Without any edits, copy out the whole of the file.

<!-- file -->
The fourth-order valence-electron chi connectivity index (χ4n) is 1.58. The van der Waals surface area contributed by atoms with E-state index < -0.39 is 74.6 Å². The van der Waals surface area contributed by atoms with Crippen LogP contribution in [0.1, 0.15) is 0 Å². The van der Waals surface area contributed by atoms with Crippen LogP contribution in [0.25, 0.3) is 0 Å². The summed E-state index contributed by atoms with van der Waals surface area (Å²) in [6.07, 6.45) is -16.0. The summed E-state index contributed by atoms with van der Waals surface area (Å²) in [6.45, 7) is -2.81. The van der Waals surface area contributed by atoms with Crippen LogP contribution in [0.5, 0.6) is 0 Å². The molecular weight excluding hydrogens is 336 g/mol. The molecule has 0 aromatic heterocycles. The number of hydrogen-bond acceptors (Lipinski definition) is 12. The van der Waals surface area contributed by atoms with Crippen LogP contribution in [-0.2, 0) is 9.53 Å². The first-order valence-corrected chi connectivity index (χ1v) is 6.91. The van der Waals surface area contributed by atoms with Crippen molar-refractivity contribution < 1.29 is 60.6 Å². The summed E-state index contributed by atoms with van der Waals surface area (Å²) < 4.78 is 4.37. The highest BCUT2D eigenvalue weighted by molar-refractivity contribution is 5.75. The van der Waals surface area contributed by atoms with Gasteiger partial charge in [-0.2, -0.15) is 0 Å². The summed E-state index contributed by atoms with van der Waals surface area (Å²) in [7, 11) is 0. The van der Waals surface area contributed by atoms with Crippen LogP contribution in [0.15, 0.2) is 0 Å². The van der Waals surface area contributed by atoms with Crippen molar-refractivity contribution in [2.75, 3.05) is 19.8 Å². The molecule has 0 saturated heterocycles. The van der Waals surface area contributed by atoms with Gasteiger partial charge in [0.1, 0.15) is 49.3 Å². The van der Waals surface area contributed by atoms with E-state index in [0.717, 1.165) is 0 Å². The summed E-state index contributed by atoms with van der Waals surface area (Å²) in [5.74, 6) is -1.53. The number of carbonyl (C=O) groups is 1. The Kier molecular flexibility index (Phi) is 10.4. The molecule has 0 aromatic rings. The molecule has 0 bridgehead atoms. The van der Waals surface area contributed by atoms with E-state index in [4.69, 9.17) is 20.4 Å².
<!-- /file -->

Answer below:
The fourth-order valence-electron chi connectivity index (χ4n) is 1.58. The van der Waals surface area contributed by atoms with E-state index < -0.39 is 74.6 Å². The van der Waals surface area contributed by atoms with Crippen LogP contribution in [0.1, 0.15) is 0 Å². The van der Waals surface area contributed by atoms with Crippen LogP contribution in [0.25, 0.3) is 0 Å². The summed E-state index contributed by atoms with van der Waals surface area (Å²) in [6.07, 6.45) is -16.0. The summed E-state index contributed by atoms with van der Waals surface area (Å²) in [6.45, 7) is -2.81. The van der Waals surface area contributed by atoms with Crippen LogP contribution in [0.5, 0.6) is 0 Å². The molecular weight excluding hydrogens is 336 g/mol. The molecule has 0 aromatic heterocycles. The number of hydrogen-bond acceptors (Lipinski definition) is 12. The van der Waals surface area contributed by atoms with Crippen LogP contribution in [-0.2, 0) is 9.53 Å². The first-order valence-corrected chi connectivity index (χ1v) is 6.91. The van der Waals surface area contributed by atoms with Crippen molar-refractivity contribution < 1.29 is 60.6 Å². The summed E-state index contributed by atoms with van der Waals surface area (Å²) < 4.78 is 4.37. The highest BCUT2D eigenvalue weighted by molar-refractivity contribution is 5.75. The van der Waals surface area contributed by atoms with Gasteiger partial charge in [-0.2, -0.15) is 0 Å². The summed E-state index contributed by atoms with van der Waals surface area (Å²) in [7, 11) is 0. The van der Waals surface area contributed by atoms with Crippen LogP contribution in [0.15, 0.2) is 0 Å². The van der Waals surface area contributed by atoms with Crippen molar-refractivity contribution in [2.75, 3.05) is 19.8 Å². The molecule has 0 saturated heterocycles. The van der Waals surface area contributed by atoms with Gasteiger partial charge in [0.1, 0.15) is 49.3 Å². The van der Waals surface area contributed by atoms with E-state index in [0.717, 1.165) is 0 Å². The summed E-state index contributed by atoms with van der Waals surface area (Å²) in [5.74, 6) is -1.53. The number of carbonyl (C=O) groups is 1. The Kier molecular flexibility index (Phi) is 10.4. The molecule has 0 aromatic rings. The molecule has 0 bridgehead atoms. The van der Waals surface area contributed by atoms with E-state index in [4.69, 9.17) is 20.4 Å².